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How is using 'new' considered dynamic? I understand that it gets put on the heap, returns a pointer and sticks around, but I don't yet recognize it's "dynamic" nature in terms of allocation.

In the situations below, both arrays are allocated at runtime even the static method. So I don't see a difference. And with both I don't believe its possible to grow/shrink the allocation dynamically, correct?

int size = 0;
std::cout << "enter size: ";
std::cin >> size;

int* array_d = new int[size];   // "dynamic" allocation
int array_s[size];              // static allocation correct?
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2  
dynamic and static are used trivially in this example. This "static" allocation has noting to do with actual static allocation - it just implies the number is a constant. (btw, the code is invalid because size isn't constant, so the arrray_s is wrong) –  Luchian Grigore Jul 9 '13 at 8:32
2  
Neither of these is code you should ever use in C++ – but for very different reasons (one is illegal, the other just bad). –  Konrad Rudolph Jul 9 '13 at 8:34
    
the code compiles and runs for me (gcc version 4.2.1). why are both bad code? also I'm still not sure how 'new' is dynamic as both are set at runtime and neither can grow/shrink at runtime. –  user1229895 Jul 9 '13 at 9:39
1  
@user1229895 It doesn’t compile when you pass the option -pedantic. The code is illegal C++, GCC just happens to allow it anyway. new, being manual memory management, is fragile and error-prone and has no part in modern C++. –  Konrad Rudolph Jul 9 '13 at 12:39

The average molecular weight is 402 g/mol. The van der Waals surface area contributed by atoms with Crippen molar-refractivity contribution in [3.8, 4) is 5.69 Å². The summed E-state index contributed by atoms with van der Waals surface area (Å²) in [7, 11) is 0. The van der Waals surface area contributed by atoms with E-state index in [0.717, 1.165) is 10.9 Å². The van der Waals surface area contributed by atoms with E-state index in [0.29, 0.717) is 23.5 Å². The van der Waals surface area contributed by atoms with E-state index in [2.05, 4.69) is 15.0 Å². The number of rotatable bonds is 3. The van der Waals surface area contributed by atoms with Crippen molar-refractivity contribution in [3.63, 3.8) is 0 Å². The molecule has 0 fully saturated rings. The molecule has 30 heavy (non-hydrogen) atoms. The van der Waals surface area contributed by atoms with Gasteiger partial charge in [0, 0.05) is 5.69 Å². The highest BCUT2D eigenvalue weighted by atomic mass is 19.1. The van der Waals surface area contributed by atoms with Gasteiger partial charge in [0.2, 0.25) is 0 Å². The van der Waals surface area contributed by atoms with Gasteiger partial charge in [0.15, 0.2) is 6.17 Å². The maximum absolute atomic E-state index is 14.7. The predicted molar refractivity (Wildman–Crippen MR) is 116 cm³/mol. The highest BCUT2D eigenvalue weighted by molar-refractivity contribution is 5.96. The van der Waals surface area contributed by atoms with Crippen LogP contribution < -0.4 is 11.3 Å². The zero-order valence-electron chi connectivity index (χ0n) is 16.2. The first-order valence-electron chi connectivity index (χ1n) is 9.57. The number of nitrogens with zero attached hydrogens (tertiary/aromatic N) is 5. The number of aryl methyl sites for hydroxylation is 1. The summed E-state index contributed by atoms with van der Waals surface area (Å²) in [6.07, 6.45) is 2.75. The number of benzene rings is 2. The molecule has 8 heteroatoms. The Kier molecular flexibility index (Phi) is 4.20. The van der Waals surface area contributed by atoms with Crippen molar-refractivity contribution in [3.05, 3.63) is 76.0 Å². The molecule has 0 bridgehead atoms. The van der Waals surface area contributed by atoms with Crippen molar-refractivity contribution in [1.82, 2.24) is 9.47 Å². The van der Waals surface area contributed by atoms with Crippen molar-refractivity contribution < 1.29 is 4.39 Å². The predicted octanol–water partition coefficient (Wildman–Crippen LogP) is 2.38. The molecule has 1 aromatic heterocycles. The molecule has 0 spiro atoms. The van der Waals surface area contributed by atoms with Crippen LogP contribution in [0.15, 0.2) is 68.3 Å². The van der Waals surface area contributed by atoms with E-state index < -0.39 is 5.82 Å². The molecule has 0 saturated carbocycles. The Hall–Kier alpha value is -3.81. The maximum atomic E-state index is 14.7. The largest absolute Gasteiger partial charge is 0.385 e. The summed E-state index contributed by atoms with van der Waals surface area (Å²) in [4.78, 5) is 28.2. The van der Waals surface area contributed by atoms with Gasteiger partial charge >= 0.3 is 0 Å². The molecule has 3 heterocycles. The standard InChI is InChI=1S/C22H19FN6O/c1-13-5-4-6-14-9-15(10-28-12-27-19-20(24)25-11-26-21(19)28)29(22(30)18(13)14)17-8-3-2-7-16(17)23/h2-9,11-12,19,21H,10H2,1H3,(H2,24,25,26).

@KonradRudolph thanks for pointing that out, what should be used instead of <code>new<code> then? –  user1229895 Jul 9 '13 at 23:22

4 Answers 4

up vote 1 down vote accepted

Memory allocated with new is dynamic in the sense that the amount of memory to allocate is decided at run-time. As a result there is no guarantee that it will succeed.

A static array declaration has a constant size that is determined at compile time, and you typically wouldn't worry about that allocation failing in any way.

That said, a local array that is allocated on the stack could potentially fail if there is a stack overflow, but that is usually less of a concern.

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Thanks for pointing out the potential pitfalls. I see that its dynamic because its set at runtime, but technically isn't that the case with both examples? –  user1229895 Jul 9 '13 at 9:51
1  
Using a non-const size in an array declaration is a feature of C99 (variable length arrays). I don't believe it is valid in C++ (if you need that kind of functionality you should be using a vector) but GCC supports it as an extension. So, if you're declaring arrays like that then technically they are both dynamic, but in standard C++ and earlier versions of C that would not have been possible. –  James Holderness Jul 9 '13 at 10:15
    
thank you, your comment is the answer...it clears things up and I appreciate the vector suggestion. –  user1229895 Jul 9 '13 at 23:26

There are three types of memory allocation in C++. There's static allocation:

int x[100];

void foo() {
    static int y[100];
}